White male solicitors are almost six times more likely to become a partner than women from a black, Asian or minority ethnic (BAME) background, research commissioned by the Solicitors Regulation Authority (SRA) has concluded.
This was particularly because large corporate firms account for nearly 70% of partners in England and Wales, where women do not hold senior positions in numbers proportionate to their representation within the wider profession.
High street firms, by contrast, offered BAME males, white females and BAME females “the greatest opportunities to become a partner and an almost equal chance of doing so”.
The research, carried out by Leeds University and Newcastle University Business School, analysed data for more than 194,000 solicitors between 1970 and 2016 who were still on the roll after 2006.
During that time, the proportion of women and BAME people entering the profession has risen significantly. Only around 10% of entrants were female in 1970, compared to 60% in 2016. Around half of all solicitors are now female.
There has also been a large increase in the proportion of BAME solicitors over the last three decades: from 0.25% in 1982 to 16% now.
Yet partnership remains male dominated, with only a third of partners female. At the same time, the share of BAME males becoming a partner, especially those of Asian origin, has increased significantly.
“The prospect of becoming a partner will vary depending on firm size,” it found. “White males are over three times more likely to become a partner in large corporate firms than white females and six times more likely than BAME females.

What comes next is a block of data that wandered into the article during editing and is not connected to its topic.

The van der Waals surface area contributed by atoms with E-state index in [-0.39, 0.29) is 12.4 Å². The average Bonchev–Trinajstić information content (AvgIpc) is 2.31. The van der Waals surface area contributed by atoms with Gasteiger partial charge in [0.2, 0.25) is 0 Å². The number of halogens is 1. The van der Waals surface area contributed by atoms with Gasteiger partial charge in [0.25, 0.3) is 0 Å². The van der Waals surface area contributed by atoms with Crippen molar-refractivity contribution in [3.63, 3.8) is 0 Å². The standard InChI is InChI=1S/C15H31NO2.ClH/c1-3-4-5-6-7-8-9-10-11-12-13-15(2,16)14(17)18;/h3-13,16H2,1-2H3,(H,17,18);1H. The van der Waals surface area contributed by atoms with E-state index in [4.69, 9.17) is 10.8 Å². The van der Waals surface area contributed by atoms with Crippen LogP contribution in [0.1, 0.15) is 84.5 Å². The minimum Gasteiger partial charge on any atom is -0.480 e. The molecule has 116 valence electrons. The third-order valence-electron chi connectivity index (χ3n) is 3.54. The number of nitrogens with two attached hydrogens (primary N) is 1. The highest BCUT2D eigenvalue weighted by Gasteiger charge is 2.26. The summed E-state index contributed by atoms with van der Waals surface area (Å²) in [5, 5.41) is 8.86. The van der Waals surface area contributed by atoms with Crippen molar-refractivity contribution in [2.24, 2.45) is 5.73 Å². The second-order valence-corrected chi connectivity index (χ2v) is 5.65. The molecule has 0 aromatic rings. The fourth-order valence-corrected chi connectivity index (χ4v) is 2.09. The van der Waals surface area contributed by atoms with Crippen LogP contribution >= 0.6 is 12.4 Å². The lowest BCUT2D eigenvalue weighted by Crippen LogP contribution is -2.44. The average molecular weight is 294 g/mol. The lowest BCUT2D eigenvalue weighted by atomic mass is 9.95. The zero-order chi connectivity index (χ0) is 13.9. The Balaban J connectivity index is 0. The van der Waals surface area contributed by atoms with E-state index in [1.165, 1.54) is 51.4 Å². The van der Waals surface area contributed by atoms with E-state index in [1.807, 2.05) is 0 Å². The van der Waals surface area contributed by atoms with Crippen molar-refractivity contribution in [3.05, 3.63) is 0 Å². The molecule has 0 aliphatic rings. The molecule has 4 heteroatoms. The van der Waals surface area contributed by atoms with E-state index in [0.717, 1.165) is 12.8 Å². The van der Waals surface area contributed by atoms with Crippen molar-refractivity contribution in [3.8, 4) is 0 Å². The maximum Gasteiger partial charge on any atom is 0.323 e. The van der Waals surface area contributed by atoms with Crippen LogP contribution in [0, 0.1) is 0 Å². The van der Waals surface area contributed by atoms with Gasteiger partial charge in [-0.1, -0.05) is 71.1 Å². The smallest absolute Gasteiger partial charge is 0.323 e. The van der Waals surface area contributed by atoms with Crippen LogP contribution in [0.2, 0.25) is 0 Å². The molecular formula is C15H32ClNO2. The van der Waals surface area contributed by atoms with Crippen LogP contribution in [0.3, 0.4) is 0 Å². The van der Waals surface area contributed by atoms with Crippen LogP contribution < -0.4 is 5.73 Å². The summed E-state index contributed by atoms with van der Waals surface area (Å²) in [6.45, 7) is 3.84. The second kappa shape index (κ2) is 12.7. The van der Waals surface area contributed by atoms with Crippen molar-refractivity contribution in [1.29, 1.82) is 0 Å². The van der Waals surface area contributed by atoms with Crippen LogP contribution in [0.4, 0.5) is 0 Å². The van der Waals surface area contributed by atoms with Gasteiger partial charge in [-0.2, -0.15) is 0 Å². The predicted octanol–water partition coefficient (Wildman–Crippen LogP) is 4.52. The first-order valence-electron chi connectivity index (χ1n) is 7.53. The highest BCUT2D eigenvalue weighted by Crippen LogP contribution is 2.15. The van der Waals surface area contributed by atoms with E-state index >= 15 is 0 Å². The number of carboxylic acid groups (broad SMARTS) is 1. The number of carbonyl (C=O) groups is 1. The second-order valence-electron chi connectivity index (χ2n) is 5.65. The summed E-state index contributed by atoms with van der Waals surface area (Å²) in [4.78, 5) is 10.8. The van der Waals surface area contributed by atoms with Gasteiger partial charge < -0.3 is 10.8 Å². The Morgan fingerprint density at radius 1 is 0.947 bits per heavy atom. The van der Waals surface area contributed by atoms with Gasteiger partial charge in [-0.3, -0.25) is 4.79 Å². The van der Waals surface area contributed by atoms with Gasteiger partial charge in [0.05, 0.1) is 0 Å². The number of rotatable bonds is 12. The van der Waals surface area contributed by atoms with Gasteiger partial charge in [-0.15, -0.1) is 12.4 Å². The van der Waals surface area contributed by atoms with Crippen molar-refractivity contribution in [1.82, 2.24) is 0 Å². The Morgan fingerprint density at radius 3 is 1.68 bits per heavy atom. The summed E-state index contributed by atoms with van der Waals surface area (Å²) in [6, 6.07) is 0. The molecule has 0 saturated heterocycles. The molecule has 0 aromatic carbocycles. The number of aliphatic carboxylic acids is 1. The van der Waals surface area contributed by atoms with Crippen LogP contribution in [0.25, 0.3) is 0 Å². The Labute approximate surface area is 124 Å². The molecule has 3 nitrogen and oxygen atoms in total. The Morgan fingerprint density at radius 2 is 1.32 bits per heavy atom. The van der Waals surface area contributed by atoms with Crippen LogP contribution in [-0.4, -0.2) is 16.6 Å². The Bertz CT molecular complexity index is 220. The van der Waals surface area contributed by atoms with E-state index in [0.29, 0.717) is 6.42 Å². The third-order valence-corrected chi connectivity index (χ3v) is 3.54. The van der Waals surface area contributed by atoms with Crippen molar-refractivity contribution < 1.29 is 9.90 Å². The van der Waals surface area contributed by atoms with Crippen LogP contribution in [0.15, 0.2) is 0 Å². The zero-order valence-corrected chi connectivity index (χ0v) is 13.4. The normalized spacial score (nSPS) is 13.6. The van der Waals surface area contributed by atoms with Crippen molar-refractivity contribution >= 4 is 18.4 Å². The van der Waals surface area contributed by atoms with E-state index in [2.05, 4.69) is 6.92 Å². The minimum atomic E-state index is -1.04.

“The best opportunities for females of all ethnicities to become a partner were in a small firm, as is the case for BAME males.”
The research also found an increasing trend of solicitors leaving private practice to work in-house, a move which was “more pronounced amongst women and white women in particular”.
The SRA has also published a thematic review of equality, diversity and inclusion (EDI) issues, which involved more than 40 groups and law firms and suggested that “achieving a diverse workforce does not have to be complicated and often only really requires an open-minded commitment to diversity”.
It highlighted the importance of role models and mentors for some BAME women in particular, and of reviewing all policies from an EDI perspective to strip out any diversity bias.
This included encouraging partners to take paternity leave, and making sure EDI issues are prioritised at the top, for instance by senior management or their CEO chairing its diversity committee.
“Challenges that can hold back progress include a perception that flexible working could compromise good client service, flat firm structures making career progression difficult and not addressing issues of unconscious bias in selection processes.”
The research profiled the make-up of five “statistically different types of law firms”, finding that high street practices, for example, employed a large proportion of staff who were first-generation graduates, practitioners from a white background, and slightly more males than females.
By contrast, large corporate firms “will typically include a high representation of staff with characteristics of social advantage as evidenced by the proportions who attended a fee-paying school and have a family history of attending higher education. Relatedly, the representation of male practitioners and those of white origin is high”.
SRA chief executive Paul Philip said: “This independent research shows that although progress has been made, the sector still has some way to go.
“This is not about ticking boxes. Diverse, inclusive law firms benefit everybody. They can attract and retain the best people, regardless of background. If firms reflect the communities they serve, it may also help improve access to legal services.
“Our thematic review shows that firms are trying different ways of increasing diversity. It is clear that a willingness to change and simple steps can make a big difference.”